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Big savings on both money and pain

My old WaterPik died after eight years of service. I ordered a new one from Amazon. The new models have some small improvements. The lid pops up and stays put rather than coming off completely. The water tube curls up inside the case when it’s not in use, saving a little space. I don’t yet know what the “massage” setting is, but my guess is that it drives the little rotating toothbrush that was included with the WaterPik. I can’t wait to try that out.

I’m a faithful flosser. But I learned that unless I use a WaterPik daily in addition to flossing, it’s hard to always get the numbers one wants in the periodontal gum scores done by your dental hygienist — that is, all 1mm, 2mm, and 3mm. I found that, with flossing alone, I tended to get a 4mm or two around a molar. WaterPiks finish the job that flossing and brushing begins.

Many people don’t realize that more teeth are lost to gum disease than to tooth decay. There also is a mysterious connection between inflammation of the gums and inflammation elsewhere in the body, including the arteries. As far as I know, no causal connection has been proven. But the odds are that if you have healthy gums, you also have healthy arteries and joints. WaterPiks pay for themselves many times over not only in savings at the dentist’s office, but also in misery avoided.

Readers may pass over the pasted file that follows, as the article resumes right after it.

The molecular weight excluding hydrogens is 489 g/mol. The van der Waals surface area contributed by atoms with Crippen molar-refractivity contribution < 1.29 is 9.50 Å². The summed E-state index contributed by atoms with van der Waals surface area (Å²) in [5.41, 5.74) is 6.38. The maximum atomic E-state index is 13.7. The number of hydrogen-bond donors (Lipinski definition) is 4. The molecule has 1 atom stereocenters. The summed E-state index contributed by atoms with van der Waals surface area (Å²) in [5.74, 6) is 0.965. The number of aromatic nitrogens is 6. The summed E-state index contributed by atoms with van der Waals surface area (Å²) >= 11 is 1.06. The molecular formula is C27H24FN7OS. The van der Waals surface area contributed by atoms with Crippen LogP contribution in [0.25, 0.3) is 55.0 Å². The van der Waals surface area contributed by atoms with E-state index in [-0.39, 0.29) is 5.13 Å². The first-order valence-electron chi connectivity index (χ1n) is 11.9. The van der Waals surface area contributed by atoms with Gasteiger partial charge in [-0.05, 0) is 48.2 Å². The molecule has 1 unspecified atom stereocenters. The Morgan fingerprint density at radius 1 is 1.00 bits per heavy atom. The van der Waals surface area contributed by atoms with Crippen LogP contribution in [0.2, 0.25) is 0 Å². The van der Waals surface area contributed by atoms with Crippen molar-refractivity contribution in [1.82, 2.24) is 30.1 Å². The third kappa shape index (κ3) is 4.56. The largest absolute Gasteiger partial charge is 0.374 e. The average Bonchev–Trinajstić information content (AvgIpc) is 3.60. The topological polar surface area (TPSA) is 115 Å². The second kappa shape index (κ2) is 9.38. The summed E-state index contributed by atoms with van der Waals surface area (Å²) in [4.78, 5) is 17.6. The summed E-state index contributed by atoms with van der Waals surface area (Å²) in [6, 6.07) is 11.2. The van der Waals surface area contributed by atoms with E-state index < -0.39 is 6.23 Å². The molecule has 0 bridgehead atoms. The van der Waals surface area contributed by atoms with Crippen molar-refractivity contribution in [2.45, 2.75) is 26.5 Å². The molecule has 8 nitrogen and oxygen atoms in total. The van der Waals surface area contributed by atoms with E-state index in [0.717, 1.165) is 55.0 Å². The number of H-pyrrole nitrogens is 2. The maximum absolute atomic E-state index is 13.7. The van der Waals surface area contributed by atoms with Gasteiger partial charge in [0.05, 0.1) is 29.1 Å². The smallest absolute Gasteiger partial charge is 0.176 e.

1. Henry Sandigo wrote:

    I whole heartily agree re your WaterPik. My wife and I have been using ours for years. We also use a Sonic toothbrush or similar electric toothbrush. We score pretty high at our twice yearly dental visit. Though I find as I age I need to work harder and more often re brushing and flossing. Thanks for the comment

    Sunday, February 5, 2023 at 6:09 pm | Permalink
  2. daltoni wrote:

    Hi Henry: I learned many years ago that the misery of dentistry is directly proportional to the cost of dentistry, and that most of the cost and misery can be prevented. Younger people these days are lucky. They grew up with fluoride, and many of them have never had a cavity. I’m probably typical of people my age — most of my dental problems occurred many years ago, and now the maintenance is mostly about re-doing old repairs. And fluoride, of course, does not prevent gum problems. Only flossing and water-piking will do that.

    Sunday, February 5, 2023 at 8:22 pm | Permalink

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